In 1990 James Reason introduced the world to the Swiss Cheese model of accident causation. This now forms the basis of most risk modelling.
In Reason’s representative framework each layer of cheese represents a barrier that can prevent an unacceptable event from occurring. Therefore, in theory, lapses and weaknesses in one defense do not allow a risk to materialize, since other defenses also exist, to prevent a single point of failure. However, each barrier also has flaws. If all of these ‘holes’ line up, as they sometimes will, then a catastrophic event can occur. There are two types of holes: latent conditions (existing problems) and active failures (acute problems leading to the accident).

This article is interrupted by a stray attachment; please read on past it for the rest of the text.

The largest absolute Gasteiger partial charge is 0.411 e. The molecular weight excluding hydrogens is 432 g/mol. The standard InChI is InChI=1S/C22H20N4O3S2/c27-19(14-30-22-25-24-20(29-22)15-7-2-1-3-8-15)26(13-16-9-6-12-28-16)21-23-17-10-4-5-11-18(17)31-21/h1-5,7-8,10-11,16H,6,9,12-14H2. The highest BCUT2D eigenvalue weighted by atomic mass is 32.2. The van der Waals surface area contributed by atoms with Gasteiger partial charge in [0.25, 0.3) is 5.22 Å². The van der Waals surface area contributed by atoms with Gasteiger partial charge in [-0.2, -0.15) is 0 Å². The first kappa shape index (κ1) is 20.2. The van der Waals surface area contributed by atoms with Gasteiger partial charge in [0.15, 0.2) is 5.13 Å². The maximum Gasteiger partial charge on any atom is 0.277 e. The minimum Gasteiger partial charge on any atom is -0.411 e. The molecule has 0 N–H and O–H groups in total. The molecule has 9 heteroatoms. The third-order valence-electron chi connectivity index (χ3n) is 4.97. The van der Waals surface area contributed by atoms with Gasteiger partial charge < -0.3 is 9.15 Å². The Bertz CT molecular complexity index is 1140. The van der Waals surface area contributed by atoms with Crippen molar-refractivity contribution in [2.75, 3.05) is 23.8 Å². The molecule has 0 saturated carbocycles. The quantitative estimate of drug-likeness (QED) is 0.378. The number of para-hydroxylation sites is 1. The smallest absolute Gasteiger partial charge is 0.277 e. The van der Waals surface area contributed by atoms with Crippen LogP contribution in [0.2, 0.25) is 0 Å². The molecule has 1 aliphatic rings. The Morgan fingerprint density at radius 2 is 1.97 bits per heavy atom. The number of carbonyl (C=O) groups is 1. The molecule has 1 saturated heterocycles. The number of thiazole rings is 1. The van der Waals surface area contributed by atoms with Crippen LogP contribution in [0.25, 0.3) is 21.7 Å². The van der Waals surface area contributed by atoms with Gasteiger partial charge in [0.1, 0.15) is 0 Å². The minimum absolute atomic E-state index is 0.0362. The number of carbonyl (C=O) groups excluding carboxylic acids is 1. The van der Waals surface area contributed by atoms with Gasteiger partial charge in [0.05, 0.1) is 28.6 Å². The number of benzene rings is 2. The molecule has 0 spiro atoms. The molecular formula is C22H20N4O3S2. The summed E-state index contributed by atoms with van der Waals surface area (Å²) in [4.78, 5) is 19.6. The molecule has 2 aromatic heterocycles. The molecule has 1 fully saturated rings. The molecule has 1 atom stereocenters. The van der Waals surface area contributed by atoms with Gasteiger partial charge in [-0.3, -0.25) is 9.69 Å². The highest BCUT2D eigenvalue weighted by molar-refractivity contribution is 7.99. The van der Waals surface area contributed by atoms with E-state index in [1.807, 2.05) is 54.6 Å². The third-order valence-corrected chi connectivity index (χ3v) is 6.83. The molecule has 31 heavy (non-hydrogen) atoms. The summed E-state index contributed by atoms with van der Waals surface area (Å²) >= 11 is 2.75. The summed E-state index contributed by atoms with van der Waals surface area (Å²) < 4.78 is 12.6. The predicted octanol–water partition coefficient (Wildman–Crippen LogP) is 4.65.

The use of Reason’s model helps us to expose the multiple, smaller failures that can contribute to an event. It is far too easy just to blame human error, as so often happens. As Reason said: “We cannot change the human condition, but we can change the conditions under which humans work”. If lessons are to be learned from what happened then this larger context needs to be properly considered.
You can find out more about the model here: Click here. The Swiss cheese model is respected and considered to be a useful method of relating concepts. It has also been subject to criticism that it is used too broadly, and without enough other models or support. For those who wish to consider it more deeply, there are some thoughts on its practical application and potential fishhooks here: View Here.